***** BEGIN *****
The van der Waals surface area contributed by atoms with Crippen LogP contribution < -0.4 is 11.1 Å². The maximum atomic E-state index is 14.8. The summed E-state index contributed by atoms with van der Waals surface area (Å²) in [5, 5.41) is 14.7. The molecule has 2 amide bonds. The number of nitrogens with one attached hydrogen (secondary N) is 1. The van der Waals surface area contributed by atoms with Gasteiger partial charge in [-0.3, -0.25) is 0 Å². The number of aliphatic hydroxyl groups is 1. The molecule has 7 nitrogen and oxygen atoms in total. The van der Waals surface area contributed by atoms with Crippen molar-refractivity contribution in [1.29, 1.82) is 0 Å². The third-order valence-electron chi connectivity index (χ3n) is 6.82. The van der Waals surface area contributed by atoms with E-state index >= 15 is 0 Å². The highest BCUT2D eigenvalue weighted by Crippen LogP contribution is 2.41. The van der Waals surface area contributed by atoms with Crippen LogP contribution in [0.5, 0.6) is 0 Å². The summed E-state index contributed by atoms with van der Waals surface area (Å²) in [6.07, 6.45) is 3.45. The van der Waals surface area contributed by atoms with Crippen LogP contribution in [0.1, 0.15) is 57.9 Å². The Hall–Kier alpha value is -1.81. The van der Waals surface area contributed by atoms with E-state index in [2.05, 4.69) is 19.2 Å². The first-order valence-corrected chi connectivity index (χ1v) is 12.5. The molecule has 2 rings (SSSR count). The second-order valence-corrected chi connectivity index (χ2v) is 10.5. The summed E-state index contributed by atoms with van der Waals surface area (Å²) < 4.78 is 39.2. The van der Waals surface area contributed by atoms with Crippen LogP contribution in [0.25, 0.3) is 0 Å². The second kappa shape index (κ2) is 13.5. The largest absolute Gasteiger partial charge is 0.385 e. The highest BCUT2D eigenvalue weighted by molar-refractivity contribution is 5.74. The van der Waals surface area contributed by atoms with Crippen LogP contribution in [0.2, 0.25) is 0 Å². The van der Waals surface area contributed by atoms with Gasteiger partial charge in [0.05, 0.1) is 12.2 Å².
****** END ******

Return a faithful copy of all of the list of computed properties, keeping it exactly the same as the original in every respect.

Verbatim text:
The van der Waals surface area contributed by atoms with Crippen LogP contribution < -0.4 is 11.1 Å². The maximum atomic E-state index is 14.8. The summed E-state index contributed by atoms with van der Waals surface area (Å²) in [5, 5.41) is 14.7. The molecule has 2 amide bonds. The number of nitrogens with one attached hydrogen (secondary N) is 1. The van der Waals surface area contributed by atoms with Gasteiger partial charge in [-0.3, -0.25) is 0 Å². The number of aliphatic hydroxyl groups is 1. The molecule has 7 nitrogen and oxygen atoms in total. The van der Waals surface area contributed by atoms with Crippen molar-refractivity contribution in [1.29, 1.82) is 0 Å². The third-order valence-electron chi connectivity index (χ3n) is 6.82. The van der Waals surface area contributed by atoms with E-state index >= 15 is 0 Å². The highest BCUT2D eigenvalue weighted by Crippen LogP contribution is 2.41. The van der Waals surface area contributed by atoms with Crippen LogP contribution in [0.5, 0.6) is 0 Å². The summed E-state index contributed by atoms with van der Waals surface area (Å²) in [6.07, 6.45) is 3.45. The van der Waals surface area contributed by atoms with Crippen LogP contribution in [0.1, 0.15) is 57.9 Å². The Hall–Kier alpha value is -1.81. The van der Waals surface area contributed by atoms with E-state index in [2.05, 4.69) is 19.2 Å². The first-order valence-corrected chi connectivity index (χ1v) is 12.5. The molecule has 2 rings (SSSR count). The second-order valence-corrected chi connectivity index (χ2v) is 10.5. The summed E-state index contributed by atoms with van der Waals surface area (Å²) < 4.78 is 39.2. The van der Waals surface area contributed by atoms with Crippen LogP contribution in [0.25, 0.3) is 0 Å². The second kappa shape index (κ2) is 13.5. The largest absolute Gasteiger partial charge is 0.385 e. The highest BCUT2D eigenvalue weighted by molar-refractivity contribution is 5.74. The van der Waals surface area contributed by atoms with Crippen LogP contribution in [0.2, 0.25) is 0 Å². The van der Waals surface area contributed by atoms with Gasteiger partial charge in [0.05, 0.1) is 12.2 Å².